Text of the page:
Help get this topic noticed by sharing it on Twitter, Facebook, or email.
I’m confused.

Using Pivotal to manage SCRUM environment

I'm fairly new to the SCRUM process and I'm trying to use Pivotal Tracker as the tool for our team. Based on my understanding of SCRUM there is a product backlog and a sprint backlog. The product backlog is a very high level set of requirements provided by the product owner (business/stakeholders). Based on the priorities of this backlog and the resources a sprint backlog is created; basically a set of features that the team will complete during that sprint (1 - 4 weeks).

I'm having trouble implementing this with Pivotal because I initially thought the icebox could work like a product backlog, but it's not that easy. The product backlog is very high level, but the icebox should contain low level stories that can be easily estimated and dragged to the backlog/current sections. So what's the best way to implement SCRUM using Pivotal? Should I maintain a separate document with my product backlog and have my team break those features down further into the icebox? How are other people using Pivotal to manage a SCRUM environment? Does what I'm trying to true make sense?

Thanks for your help in advance!
5 people have
this question
+1
Reply
  • 5
    Ashok,

    We use Scrum and Pivotal Tracker, and it works quite nicely. There are a few standard but non-essential Scrum practices that aren't well supported by Pivotal Tracker, but you can work around them.

    Without going into the theory and detail, here is what I recommend:

    1) Icebox. Initially, all of your user stories start here. They are probably vague and unestimated. We use the Icebox for anything "not ready for development". Your product owner may not fully understand these stories. They may be "epic" stories that are too big for implementation. It doesn't matter...it all starts in Icebox.

    2) Product Owner and team work together to get stories ready for development. This involves the PO explaining details of each story, and providing acceptance criteria. The PO or team may recommend breaking these stories up into smaller stories if they are to large or vague.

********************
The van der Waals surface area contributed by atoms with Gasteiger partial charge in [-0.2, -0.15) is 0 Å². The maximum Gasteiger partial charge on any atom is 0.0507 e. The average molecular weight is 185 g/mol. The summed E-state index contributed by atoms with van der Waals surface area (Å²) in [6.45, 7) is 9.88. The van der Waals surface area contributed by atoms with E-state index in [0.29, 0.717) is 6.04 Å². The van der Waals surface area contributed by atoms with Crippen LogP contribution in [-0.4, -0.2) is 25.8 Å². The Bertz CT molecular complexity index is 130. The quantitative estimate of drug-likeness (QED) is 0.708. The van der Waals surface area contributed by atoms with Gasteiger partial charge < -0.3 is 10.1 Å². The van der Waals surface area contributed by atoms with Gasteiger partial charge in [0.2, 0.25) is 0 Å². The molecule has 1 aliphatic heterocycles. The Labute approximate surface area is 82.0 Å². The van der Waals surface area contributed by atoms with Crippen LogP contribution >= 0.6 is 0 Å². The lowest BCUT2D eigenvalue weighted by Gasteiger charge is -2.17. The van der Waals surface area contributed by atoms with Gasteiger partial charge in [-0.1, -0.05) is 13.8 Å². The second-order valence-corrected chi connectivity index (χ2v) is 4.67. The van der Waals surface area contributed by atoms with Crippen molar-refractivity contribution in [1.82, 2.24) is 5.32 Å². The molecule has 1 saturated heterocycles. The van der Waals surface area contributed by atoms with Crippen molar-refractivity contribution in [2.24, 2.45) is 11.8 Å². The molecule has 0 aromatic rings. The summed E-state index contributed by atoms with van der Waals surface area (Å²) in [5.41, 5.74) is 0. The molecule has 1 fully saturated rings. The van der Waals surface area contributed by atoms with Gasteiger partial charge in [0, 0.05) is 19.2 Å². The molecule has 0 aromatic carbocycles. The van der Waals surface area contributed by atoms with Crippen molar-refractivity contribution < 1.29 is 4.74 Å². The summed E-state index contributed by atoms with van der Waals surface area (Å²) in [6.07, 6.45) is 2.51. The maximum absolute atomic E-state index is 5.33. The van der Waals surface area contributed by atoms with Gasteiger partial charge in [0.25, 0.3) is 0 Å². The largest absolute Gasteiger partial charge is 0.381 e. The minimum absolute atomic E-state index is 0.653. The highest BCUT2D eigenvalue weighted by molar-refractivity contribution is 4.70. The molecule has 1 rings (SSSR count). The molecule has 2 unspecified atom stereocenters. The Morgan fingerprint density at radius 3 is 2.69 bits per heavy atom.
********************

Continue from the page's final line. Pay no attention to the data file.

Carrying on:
When the team feels they have a handle on the stories, they estimate them using story points. When the stories are estimated, move them into the backlog.

    Initially, on a new project, you want to have a couple of iterations (at least) defined and estimated (in the backlog) before you start. But, this process (backlog grooming) should continue throughout the product lifecycle.

    3) Backlog. The backlog is your Scrum Product Backlog. Generally, It should contain only stories that are defined (ready for dev) and estimated. It should be in priority order, as decided by the Product Owner.

    Only Backlog items are considered viable for development! Icebox may as well not exist as far as your dev team is concerned.

    4) Current. Current is your "Sprint Backlog", what the team is working on in the current iteration.

    The trick here is that PT by default uses velocity based planning for your Sprint Backlog. Current is always going to fill up with stories of point value equal to the teams velocity.

    If you want to use that approach, you just go to work. After a several iterations, your velocity should be stable. Pivotal will now predict what you should be able to do each iteration, AND the backlog will predict/schedule out future iterations.

    The alternative is to turn on "commitment" mode for current. This allows you to manually decide how many stories you want to commit to for the current iteration. Scrum does generally promote a commitment based approach (based on velocity), but either can be useful.

    One of the biggest challenges for a new Scrum team is to get good (consistent) at story estimation, and establish a consistent velocity. Once you do that, PT is a very effective Scrum tool.

    Happy to provide additional advice on using PT for Scrum. We find it a great tool.

    Good luck.
  • (some HTML allowed)
    How does this make you feel?
    Add Image
    I'm

    e.g. sad, anxious, confused, frustrated indifferent, undecided, unconcerned kidding, amused, unsure, silly happy, confident, thankful, excited